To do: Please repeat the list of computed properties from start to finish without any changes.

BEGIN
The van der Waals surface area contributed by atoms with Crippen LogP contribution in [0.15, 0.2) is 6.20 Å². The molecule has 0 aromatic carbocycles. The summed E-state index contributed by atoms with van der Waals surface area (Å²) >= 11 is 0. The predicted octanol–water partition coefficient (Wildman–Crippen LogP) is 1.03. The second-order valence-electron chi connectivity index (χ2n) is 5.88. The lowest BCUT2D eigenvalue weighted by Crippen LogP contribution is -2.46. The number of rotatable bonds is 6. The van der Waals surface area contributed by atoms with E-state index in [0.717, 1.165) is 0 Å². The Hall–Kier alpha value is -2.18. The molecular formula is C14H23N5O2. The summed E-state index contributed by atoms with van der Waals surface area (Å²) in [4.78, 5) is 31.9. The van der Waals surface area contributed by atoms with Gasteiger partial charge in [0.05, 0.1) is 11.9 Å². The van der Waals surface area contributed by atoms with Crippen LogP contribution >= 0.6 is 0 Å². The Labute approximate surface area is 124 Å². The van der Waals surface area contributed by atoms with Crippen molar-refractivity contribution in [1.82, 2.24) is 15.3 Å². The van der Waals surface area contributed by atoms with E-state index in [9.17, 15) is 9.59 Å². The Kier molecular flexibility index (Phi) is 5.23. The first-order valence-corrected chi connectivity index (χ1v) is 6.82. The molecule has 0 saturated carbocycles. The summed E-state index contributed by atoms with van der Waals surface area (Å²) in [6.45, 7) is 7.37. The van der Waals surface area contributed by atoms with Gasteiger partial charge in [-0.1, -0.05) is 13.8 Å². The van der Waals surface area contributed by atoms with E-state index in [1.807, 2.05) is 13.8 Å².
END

The van der Waals surface area contributed by atoms with Crippen LogP contribution in [0.15, 0.2) is 6.20 Å². The molecule has 0 aromatic carbocycles. The summed E-state index contributed by atoms with van der Waals surface area (Å²) >= 11 is 0. The predicted octanol–water partition coefficient (Wildman–Crippen LogP) is 1.03. The second-order valence-electron chi connectivity index (χ2n) is 5.88. The lowest BCUT2D eigenvalue weighted by Crippen LogP contribution is -2.46. The number of rotatable bonds is 6. The van der Waals surface area contributed by atoms with E-state index in [0.717, 1.165) is 0 Å². The Hall–Kier alpha value is -2.18. The molecular formula is C14H23N5O2. The summed E-state index contributed by atoms with van der Waals surface area (Å²) in [4.78, 5) is 31.9. The van der Waals surface area contributed by atoms with Gasteiger partial charge in [0.05, 0.1) is 11.9 Å². The van der Waals surface area contributed by atoms with Crippen LogP contribution >= 0.6 is 0 Å². The Labute approximate surface area is 124 Å². The van der Waals surface area contributed by atoms with Crippen molar-refractivity contribution in [1.82, 2.24) is 15.3 Å². The van der Waals surface area contributed by atoms with E-state index in [9.17, 15) is 9.59 Å². The Kier molecular flexibility index (Phi) is 5.23. The first-order valence-corrected chi connectivity index (χ1v) is 6.82. The molecule has 0 saturated carbocycles. The summed E-state index contributed by atoms with van der Waals surface area (Å²) in [6.45, 7) is 7.37. The van der Waals surface area contributed by atoms with Gasteiger partial charge in [-0.1, -0.05) is 13.8 Å². The van der Waals surface area contributed by atoms with E-state index in [1.807, 2.05) is 13.8 Å².